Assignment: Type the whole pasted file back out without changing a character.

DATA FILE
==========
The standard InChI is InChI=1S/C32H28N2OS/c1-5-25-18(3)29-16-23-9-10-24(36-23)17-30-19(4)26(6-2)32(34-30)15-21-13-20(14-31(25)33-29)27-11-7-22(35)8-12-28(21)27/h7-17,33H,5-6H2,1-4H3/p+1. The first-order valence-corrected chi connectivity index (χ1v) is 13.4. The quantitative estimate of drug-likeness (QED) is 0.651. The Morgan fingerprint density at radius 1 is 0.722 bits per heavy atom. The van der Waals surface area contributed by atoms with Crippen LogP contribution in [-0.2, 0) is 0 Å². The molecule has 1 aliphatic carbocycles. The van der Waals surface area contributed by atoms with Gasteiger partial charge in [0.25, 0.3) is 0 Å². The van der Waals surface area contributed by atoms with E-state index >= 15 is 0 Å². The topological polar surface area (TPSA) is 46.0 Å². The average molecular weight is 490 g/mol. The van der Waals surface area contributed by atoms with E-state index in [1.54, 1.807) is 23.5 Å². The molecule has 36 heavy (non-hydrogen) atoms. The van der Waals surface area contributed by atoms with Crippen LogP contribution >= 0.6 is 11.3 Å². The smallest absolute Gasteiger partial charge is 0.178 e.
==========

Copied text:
The standard InChI is InChI=1S/C32H28N2OS/c1-5-25-18(3)29-16-23-9-10-24(36-23)17-30-19(4)26(6-2)32(34-30)15-21-13-20(14-31(25)33-29)27-11-7-22(35)8-12-28(21)27/h7-17,33H,5-6H2,1-4H3/p+1. The first-order valence-corrected chi connectivity index (χ1v) is 13.4. The quantitative estimate of drug-likeness (QED) is 0.651. The Morgan fingerprint density at radius 1 is 0.722 bits per heavy atom. The van der Waals surface area contributed by atoms with Crippen LogP contribution in [-0.2, 0) is 0 Å². The molecule has 1 aliphatic carbocycles. The van der Waals surface area contributed by atoms with Gasteiger partial charge in [0.25, 0.3) is 0 Å². The van der Waals surface area contributed by atoms with E-state index >= 15 is 0 Å². The topological polar surface area (TPSA) is 46.0 Å². The average molecular weight is 490 g/mol. The van der Waals surface area contributed by atoms with E-state index in [1.54, 1.807) is 23.5 Å². The molecule has 36 heavy (non-hydrogen) atoms. The van der Waals surface area contributed by atoms with Crippen LogP contribution >= 0.6 is 11.3 Å². The smallest absolute Gasteiger partial charge is 0.178 e.